Create your first Windows 8 app

If you’re an established Windows or web developer, you’re probably used to your applications and development tools looking and working a certain way. It’s understandable if you’re in no hurry to learn a whole new design “language”, but embracing the new Windows 8 app framework could be a smart investment. Apps are showcased in the dedicated Windows Store, reaching millions of Windows users with an assurance of security and quality. And right now the store isn’t exactly overloaded with content, so there’s a real opening for high-quality apps that show off the features of the new OS.

Create your first Windows 8 app

Getting started in Visual Studio

When you’re ready to start building your first app, check out our tutorial on creating your first Windows 8 app in Visual Studio

Writing for Windows 8 needn’t mean starting from scratch. Microsoft has published a collection of free developer tools, including new versions of the familiar Visual Studio and Blend, to help developers get a head start. In this feature we’ll walk you through the process of designing and writing a tablet-style app, and show you how to get it listed on the Windows Store.

Developing a good tablet app isn’t for the absolute beginner. The tools are pitched at experienced developers, and since everything’s fairly new there isn’t yet a thriving support community. We’ll assume you’re familiar with Visual Studio, and have some experience of developing Windows applications – or web applications, which are in some ways closer to Windows 8 tablet apps.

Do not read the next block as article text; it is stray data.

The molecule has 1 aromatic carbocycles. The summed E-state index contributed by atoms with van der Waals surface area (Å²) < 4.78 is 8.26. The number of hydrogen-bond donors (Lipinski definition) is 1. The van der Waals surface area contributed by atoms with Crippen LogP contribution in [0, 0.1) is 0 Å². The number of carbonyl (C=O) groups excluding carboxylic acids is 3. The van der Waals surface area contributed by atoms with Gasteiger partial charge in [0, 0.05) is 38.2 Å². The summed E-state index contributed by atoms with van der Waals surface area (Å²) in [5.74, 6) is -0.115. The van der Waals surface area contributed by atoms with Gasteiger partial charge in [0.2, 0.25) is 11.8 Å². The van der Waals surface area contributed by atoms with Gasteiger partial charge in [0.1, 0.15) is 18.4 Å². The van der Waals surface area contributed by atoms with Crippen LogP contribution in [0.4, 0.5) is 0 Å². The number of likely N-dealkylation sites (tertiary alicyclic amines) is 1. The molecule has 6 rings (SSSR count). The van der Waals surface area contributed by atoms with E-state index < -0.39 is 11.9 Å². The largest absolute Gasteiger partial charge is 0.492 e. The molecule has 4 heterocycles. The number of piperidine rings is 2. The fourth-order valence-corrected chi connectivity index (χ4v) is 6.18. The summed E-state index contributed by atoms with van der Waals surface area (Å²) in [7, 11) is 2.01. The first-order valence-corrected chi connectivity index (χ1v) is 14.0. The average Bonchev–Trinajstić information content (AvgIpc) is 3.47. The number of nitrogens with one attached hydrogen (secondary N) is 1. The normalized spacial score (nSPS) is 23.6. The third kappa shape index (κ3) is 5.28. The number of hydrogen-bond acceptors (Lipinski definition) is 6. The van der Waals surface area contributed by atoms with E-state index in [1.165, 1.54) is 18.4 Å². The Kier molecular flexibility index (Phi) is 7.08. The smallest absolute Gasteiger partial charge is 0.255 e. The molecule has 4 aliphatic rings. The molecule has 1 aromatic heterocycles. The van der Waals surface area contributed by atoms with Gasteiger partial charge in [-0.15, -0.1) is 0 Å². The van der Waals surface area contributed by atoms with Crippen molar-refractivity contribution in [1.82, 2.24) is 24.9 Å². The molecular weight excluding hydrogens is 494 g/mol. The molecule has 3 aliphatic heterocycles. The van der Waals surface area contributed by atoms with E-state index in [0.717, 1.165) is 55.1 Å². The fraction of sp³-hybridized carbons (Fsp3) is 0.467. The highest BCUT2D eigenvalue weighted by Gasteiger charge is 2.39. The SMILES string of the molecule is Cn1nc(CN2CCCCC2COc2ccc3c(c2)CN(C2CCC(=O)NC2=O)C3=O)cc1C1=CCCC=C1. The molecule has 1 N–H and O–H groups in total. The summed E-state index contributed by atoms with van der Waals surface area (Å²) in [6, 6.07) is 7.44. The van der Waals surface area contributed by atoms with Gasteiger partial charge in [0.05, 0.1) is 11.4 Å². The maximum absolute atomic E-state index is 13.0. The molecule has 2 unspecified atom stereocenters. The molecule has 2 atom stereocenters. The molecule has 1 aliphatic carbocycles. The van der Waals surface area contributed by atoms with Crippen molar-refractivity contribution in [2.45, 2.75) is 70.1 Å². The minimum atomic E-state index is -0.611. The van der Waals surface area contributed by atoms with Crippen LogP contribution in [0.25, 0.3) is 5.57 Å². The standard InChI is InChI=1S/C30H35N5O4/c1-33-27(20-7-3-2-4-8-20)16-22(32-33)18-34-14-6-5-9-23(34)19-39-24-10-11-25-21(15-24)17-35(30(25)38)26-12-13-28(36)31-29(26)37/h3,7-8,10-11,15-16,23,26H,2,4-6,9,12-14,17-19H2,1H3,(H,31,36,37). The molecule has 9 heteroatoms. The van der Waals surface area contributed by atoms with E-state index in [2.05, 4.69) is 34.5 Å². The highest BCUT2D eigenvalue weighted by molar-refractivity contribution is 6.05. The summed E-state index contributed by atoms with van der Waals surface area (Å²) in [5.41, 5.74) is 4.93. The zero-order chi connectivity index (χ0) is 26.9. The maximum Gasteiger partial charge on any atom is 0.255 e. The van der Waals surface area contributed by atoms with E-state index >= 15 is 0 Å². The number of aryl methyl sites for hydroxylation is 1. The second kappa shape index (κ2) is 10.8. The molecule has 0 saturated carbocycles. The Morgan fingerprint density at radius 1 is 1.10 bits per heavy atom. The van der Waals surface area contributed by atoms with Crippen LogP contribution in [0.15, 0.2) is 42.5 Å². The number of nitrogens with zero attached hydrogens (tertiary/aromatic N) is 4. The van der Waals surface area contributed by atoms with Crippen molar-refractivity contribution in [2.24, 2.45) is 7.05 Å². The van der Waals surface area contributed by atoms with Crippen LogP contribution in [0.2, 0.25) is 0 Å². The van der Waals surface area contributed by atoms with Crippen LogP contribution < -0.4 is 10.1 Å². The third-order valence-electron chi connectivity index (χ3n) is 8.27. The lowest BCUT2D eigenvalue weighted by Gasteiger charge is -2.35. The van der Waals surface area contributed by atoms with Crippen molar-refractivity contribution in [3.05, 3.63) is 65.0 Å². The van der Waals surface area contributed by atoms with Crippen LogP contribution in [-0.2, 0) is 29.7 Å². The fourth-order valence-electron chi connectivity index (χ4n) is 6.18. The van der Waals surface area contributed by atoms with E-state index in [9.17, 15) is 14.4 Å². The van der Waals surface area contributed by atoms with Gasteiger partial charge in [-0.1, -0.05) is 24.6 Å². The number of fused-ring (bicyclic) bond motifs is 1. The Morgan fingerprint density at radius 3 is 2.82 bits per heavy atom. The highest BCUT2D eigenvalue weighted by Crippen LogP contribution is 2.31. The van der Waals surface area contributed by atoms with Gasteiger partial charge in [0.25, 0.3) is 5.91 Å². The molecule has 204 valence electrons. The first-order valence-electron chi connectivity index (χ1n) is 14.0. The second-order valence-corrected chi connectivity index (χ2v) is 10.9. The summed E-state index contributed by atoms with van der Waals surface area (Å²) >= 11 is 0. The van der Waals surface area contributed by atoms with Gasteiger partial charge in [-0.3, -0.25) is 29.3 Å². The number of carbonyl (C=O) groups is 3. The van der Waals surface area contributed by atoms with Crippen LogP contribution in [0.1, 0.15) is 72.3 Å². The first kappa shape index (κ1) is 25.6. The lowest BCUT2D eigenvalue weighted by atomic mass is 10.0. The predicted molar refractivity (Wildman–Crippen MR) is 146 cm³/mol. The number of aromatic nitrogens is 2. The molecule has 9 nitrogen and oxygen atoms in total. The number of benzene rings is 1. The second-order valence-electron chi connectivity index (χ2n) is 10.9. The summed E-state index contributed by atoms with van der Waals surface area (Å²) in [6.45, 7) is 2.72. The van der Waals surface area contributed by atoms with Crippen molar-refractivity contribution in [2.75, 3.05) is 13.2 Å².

While the Windows 8 interface is designed for touch, you can easily develop your apps on non-touch hardware. When it comes to final testing, however, there’s no substitute for a proper touchscreen, as we’ll discuss below.

Setting up Windows 8 & the SDK

Some developers like to develop on a virtual machine, which can be easily reconfigured and reverted to earlier state if needed. You can run Windows 8 in Oracle’s free VirtualBox, or VMware’s free VMware Player. If you’re already running Windows 8 Pro you can use Hyper-V to run Windows on Windows. It doesn’t matter which hypervisor you use, but what is important is that you give your virtual machine plenty of RAM and don’t starve it of processor power: you need your development environment to run smoothly so you can test the responsiveness of your app.

Microsoft recommends using a dual-monitor setup for development, with one display showing your app and Visual Studio running on the other. This helps you visualise changes as you work, and if your second monitor supports touch you can test your touch interface, too. If you don’t have a touchscreen monitor, you should get hold of some other touchscreen device for testing.

You’re now ready to install the software development kit, which can be downloaded from the MSDN Dev Center. Tablet-style apps can be built in Visual Basic, C#, C++ or JavaScript. At the time of writing, the designer view in Visual Studio is unavailable in JavaScript, but hopefully this will be updated in future.

Standard tablet-style apps, such as .NET apps, require a number of supporting files in addition to the code you write, and Visual Studio prepares these automatically when you select what sort of project you wish to build. It can also do some of the basic coding for you: select Create Project and you’ll see a selection of templates to choose from. We’ll start with a clean sheet, so you can dive in without having to get your head around any prewritten code.

Five steps of development

There are five main steps in writing and deploying a Windows 8 app. The first is the coding itself; then building and testing; deployment; certification testing; and finally uploading the finished product to the Windows Store. You can follow along the major milestones of the development process in our Windows Store app walkthrough.

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